Comments09/10/2016 #39 Ali AnaniDear @Deb Lange- yes, and you explain why we have so few pioneers. Numbers talk. 2-3% are pioneers and up to 15% are early adopters. Discovery means taking risk and not staying in our comfort zone. Birds migrate from cold regions to warm ones. We do the same, or use mechanical devices such as heating/cooling. Trees stay where they are and have therefore developed great and stunning ideas on how to cope with the environment. Yes, we do adapt eventually, but at what cost. You now that the cost of finding wound dressing or pain killers cost humanity so much money and troubles when trees were producing their own analgesics. I am publishing in few minutes what may be an extended response to your lovely comment. It is amazing that as I was about to upload that you commented. I always give priority to respond to sound comments than publishing.09/10/2016 #38 Deb LangeDear @Ali Anani, you say, "Trees have to stay on the edge to adapt for the uncontrollable environment. Trees face great challenges to which they respond with many creative strategies.". I think we too have to stay on the edge for an environment that is uncontrollable. We too face great challenges that require adaptation. However, the prevailing consciousness is safer in hanging on to the staus quo, or safer waiting until science tells us what to do, or until others pave a path before us to follow. Perhaps, it will always be like this, we will have the early adopters/adaptors/creators who are resilient and experiment and discover and create new ways to think, sense and be, just as you are leading the way with your study of trees and nature and how that relates to the way humans think. We have early adopters who are willing to plunge in, like the early people in BeBee, who want to create a different kind of connection. Then when something looks like it is being successful others will follow. Perhaps, trees and plants and other animate creatures also have this embedded. For example the 100th monkey experiment. There is usually, one being, that will experiments and creates something new and adapts and then others follow. We do eventually adapt, or if we don't species die out. This seems to be true for any living species. can we quicken our ability to adapt the more we are now connected via the internet and in bebee where we can add to each other's ideas and further pollinate them both here and across the world.08/10/2016 #36 Sara Jacobovici#33 Thanks for your comment @Irene Hackett. I appreciate you bringing in the heart and our relationship to its function. I agree that, thank God, our heart goes on in spite of us but what is interesting is that our "thinking", consciously and subconsciously, actually influences our heart rate. We can choose to slow or speed up our own heart rate. It's just a matter of understanding how to use this ability and as a response to what need.08/10/2016 #33 AnonymousDear @Sara Jacobovici, yes, isn't it amazing how "Nature knows what it needs and where to get it." I think of our own heartbeat, it continues day & night without any help from us! I wonder what would happen if we had to 'think' about beating our own hearts? I love how you point out that "we have identity issues, trees and algae do not." Your purposeful "win/win" business description is a great example of what can happen as we become less attached to our personal 'identity' and more aware of the one presence in all.08/10/2016 #32 Ali Anani#29 Your comment dear @Sara Jacobovici is deep and your writing " we have identity issues, trees and algae do not" is very true. We are molecules and when they react and exchange electrons they are even willing sometimes to lose their identity for a big cause (stability). Just thinking about water it consists of two gases. but these gases are willing to share electrons to create a BETTER IDENTITY. I think it is here where humans fail- even for a better identity they still want to keep the old ones. Something to think about08/10/2016 #29 Sara JacoboviciWith each Buzz @Ali Anani you take us a layer deeper in learning about this fascinating life form which not only connects with ours but from which you show us how much we can benefit from this learning. The line that stands out for me at this reading is, "Trees form symbiotic relationship with algae..." What is meaningful for me is that this reminds me of the difference between humans and our co-habitants in nature; we have identity issues, trees and algae do not. They are not concerned that if they enter into relationship of interdependence they will lose part of their identity. Nature knows what it needs and where to get it. That is something we humans can be reminded of; if I need to enter into a relationship with a business colleague or partner, I do not lose any aspect of my identity or take away from the identity of the other. We acknowledge what we need and how we can help each other without any loss to either of us. I think this is referred to as a "win/win situation".08/10/2016 #27 debasish majumder#26 Thank you very much sir Dr. Ali Anani, Phd. for your kind appreciation. whatever today i am writing precisely for your support and appreciation, which enable me to write primarily for your inspiration. i am indebted to you a lot sir. my heartiest tribute to you which i can only offer. my struggle and inspiration, not letting my morals down precisely for your guidance and support right from my interaction with you. a true mentor by all means.08/10/2016 #23 Jeet SarkarGreat article sir @Ali Anani! An informative article provided with many thought provoking matter! Truly, trees are facing so much problems but they survive well with new strategies, not only that they provide some chemicals by virtue of which human society are benefited as well! Flavanoids, terpenes phenol, alkaloids, sterols, waxes, fats, tannin, sugars, gums, suberins, resin acids and carotenoids are among the many classes of compounds known as secondary or special metabolites which are very essential for us too! However, a good article sir. thank you for sharing it!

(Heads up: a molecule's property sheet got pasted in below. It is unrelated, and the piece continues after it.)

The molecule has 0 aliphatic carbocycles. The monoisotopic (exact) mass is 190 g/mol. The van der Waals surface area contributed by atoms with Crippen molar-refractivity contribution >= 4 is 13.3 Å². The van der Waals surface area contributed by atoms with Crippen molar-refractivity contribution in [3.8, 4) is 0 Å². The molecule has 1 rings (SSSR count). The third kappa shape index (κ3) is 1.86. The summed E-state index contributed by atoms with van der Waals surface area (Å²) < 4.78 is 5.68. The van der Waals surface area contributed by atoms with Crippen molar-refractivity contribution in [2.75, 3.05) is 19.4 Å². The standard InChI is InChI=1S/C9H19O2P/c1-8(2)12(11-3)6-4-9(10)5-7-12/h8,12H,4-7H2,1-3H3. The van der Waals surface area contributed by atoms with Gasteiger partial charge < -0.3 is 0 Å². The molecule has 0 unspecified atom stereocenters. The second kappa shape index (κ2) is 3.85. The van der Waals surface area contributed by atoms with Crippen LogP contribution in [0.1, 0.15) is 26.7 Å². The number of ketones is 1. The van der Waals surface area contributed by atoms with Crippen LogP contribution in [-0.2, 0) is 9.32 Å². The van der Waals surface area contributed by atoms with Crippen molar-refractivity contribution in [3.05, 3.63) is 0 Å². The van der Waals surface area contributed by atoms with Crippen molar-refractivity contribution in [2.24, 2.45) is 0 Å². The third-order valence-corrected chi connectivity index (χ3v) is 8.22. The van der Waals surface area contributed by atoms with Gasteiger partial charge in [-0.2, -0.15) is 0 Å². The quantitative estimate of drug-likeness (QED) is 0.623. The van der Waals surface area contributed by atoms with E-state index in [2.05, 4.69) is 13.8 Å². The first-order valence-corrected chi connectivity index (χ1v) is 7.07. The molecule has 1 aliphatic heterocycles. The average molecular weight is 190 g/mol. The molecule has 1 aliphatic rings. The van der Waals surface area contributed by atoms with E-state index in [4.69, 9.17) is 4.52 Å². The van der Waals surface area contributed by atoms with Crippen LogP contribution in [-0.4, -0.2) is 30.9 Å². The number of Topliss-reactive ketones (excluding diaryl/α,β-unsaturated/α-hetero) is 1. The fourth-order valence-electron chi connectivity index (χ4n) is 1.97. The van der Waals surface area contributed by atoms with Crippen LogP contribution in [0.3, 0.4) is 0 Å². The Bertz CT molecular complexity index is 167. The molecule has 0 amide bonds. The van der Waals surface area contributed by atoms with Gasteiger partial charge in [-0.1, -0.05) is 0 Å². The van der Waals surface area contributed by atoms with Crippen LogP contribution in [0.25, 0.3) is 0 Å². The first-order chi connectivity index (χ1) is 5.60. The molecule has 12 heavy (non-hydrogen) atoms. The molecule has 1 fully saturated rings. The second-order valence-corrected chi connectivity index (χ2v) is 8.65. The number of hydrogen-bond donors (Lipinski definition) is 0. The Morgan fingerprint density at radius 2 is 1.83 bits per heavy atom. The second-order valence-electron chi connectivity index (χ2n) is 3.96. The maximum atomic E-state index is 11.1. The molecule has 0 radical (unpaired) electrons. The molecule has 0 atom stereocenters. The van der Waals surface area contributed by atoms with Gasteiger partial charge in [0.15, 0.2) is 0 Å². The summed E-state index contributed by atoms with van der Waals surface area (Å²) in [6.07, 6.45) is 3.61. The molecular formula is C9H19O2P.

- 30/09/2016Wildlife Photography: Capturing Portraits of Your Favorite Animals - Skillshareskl.sh Go into the wild with 21-year-old Finnish photographer and self-proclaimed "squirrel whisperer, " Konsta Punkka. In this 30-minute class, you’ll learn...